“The widow Aureliana Leija and her two sons came in September. David Ríos Leija, 22, is a student of Medicine; they are Christians, it is a clean family and they are mestizos. The other son that came is Elías Ríos, 19.

“They fled due to the father’s political situation, they began to seek it and they (the criminals) tell him that they will leave him in peace, that they won’t look for him and they leave seeking asylum. That is part of the press communication, they let the mother go later, Elías 2 months after the credible fear test,” the lawyer detailed.

Nevertheless, David is still detained and Spector denounced that they don’t want to release him despite the fact that he already passed the credible fear test, because the criteria hardened with the Donald Trump government.

“It’s a case of immigration abuse. There exists a bi-national policy of persecution and the incarceration of poor Mexicans, human rights defenders or people that complain and ask for asylum. They incarcerate them or separate them from their family. After being detained for 5 months, there is no possibility of closing the case quickly; that’s the point of prolonged detention. It’s a political kidnapping to discourage strong political asylum cases,” Carlos Spector said.

The lawyer said that in the Barack Obama government and in other administrations, when they ask for political asylum like is done at the international bridge, they would detain them for two months until they passed the credible fear test and then release them if they showed that they didn’t represent threats to the community and if they guaranteed that they would attend all the hearings.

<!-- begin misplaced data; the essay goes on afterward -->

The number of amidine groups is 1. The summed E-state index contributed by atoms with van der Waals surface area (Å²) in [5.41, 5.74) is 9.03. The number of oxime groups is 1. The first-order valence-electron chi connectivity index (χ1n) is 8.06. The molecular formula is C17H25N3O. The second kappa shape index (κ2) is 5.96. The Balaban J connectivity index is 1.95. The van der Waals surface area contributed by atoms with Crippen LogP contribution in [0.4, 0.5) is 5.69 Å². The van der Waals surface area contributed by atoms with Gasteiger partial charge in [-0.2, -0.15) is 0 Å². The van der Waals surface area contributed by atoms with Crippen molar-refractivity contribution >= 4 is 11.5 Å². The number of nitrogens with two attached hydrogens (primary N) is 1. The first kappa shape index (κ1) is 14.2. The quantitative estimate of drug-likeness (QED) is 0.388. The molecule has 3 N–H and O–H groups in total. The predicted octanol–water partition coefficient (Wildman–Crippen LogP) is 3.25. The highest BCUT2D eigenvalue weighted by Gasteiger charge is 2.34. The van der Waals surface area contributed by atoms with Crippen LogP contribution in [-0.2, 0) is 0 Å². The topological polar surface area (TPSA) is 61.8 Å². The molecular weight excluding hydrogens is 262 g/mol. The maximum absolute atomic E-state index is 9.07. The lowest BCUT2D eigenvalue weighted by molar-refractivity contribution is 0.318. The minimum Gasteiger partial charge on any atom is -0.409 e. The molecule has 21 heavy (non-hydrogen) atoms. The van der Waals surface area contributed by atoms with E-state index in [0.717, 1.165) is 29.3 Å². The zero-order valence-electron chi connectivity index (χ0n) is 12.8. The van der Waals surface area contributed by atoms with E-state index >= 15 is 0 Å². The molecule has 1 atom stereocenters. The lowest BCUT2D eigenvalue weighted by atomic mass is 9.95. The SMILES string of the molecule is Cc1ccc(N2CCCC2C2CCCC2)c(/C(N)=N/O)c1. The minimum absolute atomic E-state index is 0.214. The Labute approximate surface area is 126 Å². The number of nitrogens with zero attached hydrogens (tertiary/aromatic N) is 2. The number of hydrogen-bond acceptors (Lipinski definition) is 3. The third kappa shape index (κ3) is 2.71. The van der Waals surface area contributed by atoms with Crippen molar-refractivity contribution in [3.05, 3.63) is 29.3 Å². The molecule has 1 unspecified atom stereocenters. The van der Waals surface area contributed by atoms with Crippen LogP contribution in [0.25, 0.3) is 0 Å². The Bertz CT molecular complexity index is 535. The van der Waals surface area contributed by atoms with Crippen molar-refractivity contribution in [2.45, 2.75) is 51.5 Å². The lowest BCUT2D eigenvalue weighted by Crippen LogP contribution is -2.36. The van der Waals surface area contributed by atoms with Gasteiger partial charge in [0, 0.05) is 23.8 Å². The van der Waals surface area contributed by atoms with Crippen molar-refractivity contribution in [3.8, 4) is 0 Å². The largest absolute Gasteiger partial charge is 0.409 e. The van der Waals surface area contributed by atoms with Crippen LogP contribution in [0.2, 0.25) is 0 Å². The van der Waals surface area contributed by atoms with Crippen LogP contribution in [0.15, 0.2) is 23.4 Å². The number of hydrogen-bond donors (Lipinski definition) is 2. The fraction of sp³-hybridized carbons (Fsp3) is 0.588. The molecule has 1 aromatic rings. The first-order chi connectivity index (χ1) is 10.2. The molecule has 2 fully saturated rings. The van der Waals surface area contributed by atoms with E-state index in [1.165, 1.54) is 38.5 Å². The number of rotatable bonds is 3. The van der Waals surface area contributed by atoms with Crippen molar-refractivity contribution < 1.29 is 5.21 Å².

Before, he said, the local “Migra” signed the conditional release, the conditional freedom, but now they decided that the national assistant director of immigration in Washington must approve those requesting political asylum to be released.

“It’s a democratic way to not grant asylum to anyone. That is the new policy and a formula for repression and mass deportation, applying the law in an extremely rigid and repressive way. The family wants to leave because the young man wants to leave, but he has to appear in court on March 8. Now they have undertaken a campaign to free him.”

This Monday, Spector announced, they have an appointment with the archbishop for the area, who has spoken out against the criminalization of political asylum.